The Black Forest: Or, the Cavern of Horrors. A Gothic Romance. From the German is listed in the Sadleir-Black Special Collections Library catalogue as having been published by Ann Lemoine in 1802, though no publication date appears on the title page. The book first entered the publishing world as a chapbook. The same story can be found in the Sadleir-Black Collection bound to Bruce’s voyage to Naples, also published in London 1802. Both versions indicate no author but are said to have been translated “From the German” on their title pages. Which German book it was translated from is still unknown. According to A History of Guilty Pleasure: Chapbooks and the Lemoines, Ann Lemoine was “the first chapbook publisher to use colored illustrations and, for many years, the only one offering colored editions” (Bearden-White 313). The Black Forest was sold for 4 pence and 6 pence. The version held in the University of Virginia’s collection sold for 6 pence and contains two beautifully colored illustrations.
Unsurprisingly, The Black Forest: Or, the Cavern of Horrors is in fact a plagiarized version of an older text, The Cavern of Death: A Moral Tale. While the general framework narrative of these two versions remains the same, the characters’ names and plot points shift. In The Cavern of Death, Sir Albert (as opposed to Sir Henry de Mountford) is summoned by a skeleton to discover the truth of the cavern whereas in The Black Forest Sir Henry stumbles upon the cavern and discovers the skeleton which leads to the exposure of the truth. This is just one example of the slight changes made to the extracted plot.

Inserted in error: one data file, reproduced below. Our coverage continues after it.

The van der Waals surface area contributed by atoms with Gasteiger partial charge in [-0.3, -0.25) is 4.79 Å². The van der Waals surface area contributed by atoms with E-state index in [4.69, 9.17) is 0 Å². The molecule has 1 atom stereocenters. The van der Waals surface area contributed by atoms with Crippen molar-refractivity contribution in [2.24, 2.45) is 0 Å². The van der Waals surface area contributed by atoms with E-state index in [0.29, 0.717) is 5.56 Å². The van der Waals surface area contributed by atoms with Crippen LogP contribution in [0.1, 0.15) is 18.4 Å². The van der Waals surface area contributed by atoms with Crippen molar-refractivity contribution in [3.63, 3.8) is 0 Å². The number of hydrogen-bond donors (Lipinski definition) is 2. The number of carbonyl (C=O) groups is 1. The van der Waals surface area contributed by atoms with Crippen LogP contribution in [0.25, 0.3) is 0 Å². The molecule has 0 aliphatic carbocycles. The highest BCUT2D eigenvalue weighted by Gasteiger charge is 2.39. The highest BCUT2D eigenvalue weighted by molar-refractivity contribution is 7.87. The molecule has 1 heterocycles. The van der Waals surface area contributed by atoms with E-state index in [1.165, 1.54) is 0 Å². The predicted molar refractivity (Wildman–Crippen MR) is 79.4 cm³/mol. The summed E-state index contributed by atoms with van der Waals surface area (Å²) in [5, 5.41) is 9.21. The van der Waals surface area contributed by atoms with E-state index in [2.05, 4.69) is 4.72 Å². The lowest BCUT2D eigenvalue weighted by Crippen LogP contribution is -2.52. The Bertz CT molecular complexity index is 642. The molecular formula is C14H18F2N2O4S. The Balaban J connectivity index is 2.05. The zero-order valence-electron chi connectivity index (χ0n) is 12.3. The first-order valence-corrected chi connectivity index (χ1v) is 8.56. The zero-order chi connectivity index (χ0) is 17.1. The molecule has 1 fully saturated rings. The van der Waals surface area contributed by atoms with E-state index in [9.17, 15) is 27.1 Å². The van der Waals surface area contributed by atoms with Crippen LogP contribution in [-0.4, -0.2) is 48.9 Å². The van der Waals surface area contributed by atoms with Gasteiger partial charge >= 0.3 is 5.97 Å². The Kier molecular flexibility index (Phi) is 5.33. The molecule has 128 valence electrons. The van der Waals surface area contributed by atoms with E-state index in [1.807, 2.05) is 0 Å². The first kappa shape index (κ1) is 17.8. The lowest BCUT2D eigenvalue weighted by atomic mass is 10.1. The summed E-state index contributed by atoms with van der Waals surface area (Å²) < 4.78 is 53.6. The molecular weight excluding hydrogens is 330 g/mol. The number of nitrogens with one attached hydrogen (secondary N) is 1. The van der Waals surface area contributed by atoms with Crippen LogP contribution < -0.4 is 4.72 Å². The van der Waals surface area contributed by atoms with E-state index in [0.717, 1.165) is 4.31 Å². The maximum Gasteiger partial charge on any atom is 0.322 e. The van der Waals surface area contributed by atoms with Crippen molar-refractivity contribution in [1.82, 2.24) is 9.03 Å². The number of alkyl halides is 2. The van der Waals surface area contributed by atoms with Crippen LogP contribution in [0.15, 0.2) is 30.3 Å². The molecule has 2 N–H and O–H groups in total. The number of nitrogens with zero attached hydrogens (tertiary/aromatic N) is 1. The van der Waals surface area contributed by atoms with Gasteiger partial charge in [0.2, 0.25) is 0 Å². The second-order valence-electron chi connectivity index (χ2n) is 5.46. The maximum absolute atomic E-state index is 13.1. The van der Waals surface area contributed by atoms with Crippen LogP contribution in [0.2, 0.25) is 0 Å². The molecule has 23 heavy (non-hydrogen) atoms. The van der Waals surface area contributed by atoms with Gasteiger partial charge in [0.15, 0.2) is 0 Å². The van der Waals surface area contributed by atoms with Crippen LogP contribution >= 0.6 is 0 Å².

The Cavern of Death first appeared in 1795 in a London newspaper called The True Briton. Multiple forms of this original text can be found in the Sadleir-Black Collection, each claiming to have been published at the same time in two different cities. The most common publication city amongst all of them is Baltimore where it was printed and sold by “Bonsal & Niles, 173, Market-street” as a chapbook. The other is Philadelphia where it was printed by and for “William W. Woodward, Green Sign of Franklin’s Head, no. 16, Chesnut Street.” Most publications accredit the original version to The True Briton, where the story first appeared. Professor Allen W. Grove, in the introduction of his 2005 edited version of The Cavern of Death, claims the original chapbook borrowed themes from older texts such as The Castle of Otranto (1765) and The Old English Baron (1778) (3). Grove hypothesizes that The Cavern of Death provided elements, such as the white plume deceiving character identities and Sir Constance declaring her love to an eavesdropping Sir Albert, found similarly in successful gothic novels such as Ann Radcliffe’s A Sicilian Romance and Matthew Lewis’s The Monk (3). He also labels The True Briton as a “certainly…uncommon place to find a novel,” thus adding to the intrigue of this text’s origins (7).